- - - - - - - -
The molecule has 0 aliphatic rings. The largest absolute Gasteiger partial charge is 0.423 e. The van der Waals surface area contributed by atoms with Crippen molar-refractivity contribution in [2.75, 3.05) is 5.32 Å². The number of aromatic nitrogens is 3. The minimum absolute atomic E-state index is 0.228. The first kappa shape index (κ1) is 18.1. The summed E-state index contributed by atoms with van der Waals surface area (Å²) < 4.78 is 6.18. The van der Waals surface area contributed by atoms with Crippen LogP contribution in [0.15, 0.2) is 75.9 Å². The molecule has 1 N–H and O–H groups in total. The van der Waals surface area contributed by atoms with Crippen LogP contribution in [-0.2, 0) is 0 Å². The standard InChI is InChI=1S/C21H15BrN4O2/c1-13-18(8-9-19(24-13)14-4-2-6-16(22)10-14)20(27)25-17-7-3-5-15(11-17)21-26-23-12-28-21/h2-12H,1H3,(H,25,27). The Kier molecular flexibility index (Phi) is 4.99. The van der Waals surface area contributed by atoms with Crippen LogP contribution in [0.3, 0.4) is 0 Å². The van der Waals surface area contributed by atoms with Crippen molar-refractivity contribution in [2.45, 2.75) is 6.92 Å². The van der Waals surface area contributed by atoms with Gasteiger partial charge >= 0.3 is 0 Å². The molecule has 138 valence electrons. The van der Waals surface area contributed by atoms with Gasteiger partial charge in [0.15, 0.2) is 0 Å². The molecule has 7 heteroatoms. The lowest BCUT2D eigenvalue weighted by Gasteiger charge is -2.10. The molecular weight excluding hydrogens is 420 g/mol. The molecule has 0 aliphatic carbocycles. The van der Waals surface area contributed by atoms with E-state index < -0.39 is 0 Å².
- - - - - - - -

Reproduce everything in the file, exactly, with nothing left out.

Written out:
The molecule has 0 aliphatic rings. The largest absolute Gasteiger partial charge is 0.423 e. The van der Waals surface area contributed by atoms with Crippen molar-refractivity contribution in [2.75, 3.05) is 5.32 Å². The number of aromatic nitrogens is 3. The minimum absolute atomic E-state index is 0.228. The first kappa shape index (κ1) is 18.1. The summed E-state index contributed by atoms with van der Waals surface area (Å²) < 4.78 is 6.18. The van der Waals surface area contributed by atoms with Crippen LogP contribution in [0.15, 0.2) is 75.9 Å². The molecule has 1 N–H and O–H groups in total. The van der Waals surface area contributed by atoms with Crippen LogP contribution in [-0.2, 0) is 0 Å². The standard InChI is InChI=1S/C21H15BrN4O2/c1-13-18(8-9-19(24-13)14-4-2-6-16(22)10-14)20(27)25-17-7-3-5-15(11-17)21-26-23-12-28-21/h2-12H,1H3,(H,25,27). The Kier molecular flexibility index (Phi) is 4.99. The van der Waals surface area contributed by atoms with Crippen LogP contribution in [0.3, 0.4) is 0 Å². The van der Waals surface area contributed by atoms with Crippen molar-refractivity contribution in [2.45, 2.75) is 6.92 Å². The van der Waals surface area contributed by atoms with Gasteiger partial charge >= 0.3 is 0 Å². The molecule has 138 valence electrons. The van der Waals surface area contributed by atoms with Gasteiger partial charge in [0.15, 0.2) is 0 Å². The molecule has 7 heteroatoms. The lowest BCUT2D eigenvalue weighted by Gasteiger charge is -2.10. The molecular weight excluding hydrogens is 420 g/mol. The molecule has 0 aliphatic carbocycles. The van der Waals surface area contributed by atoms with E-state index < -0.39 is 0 Å².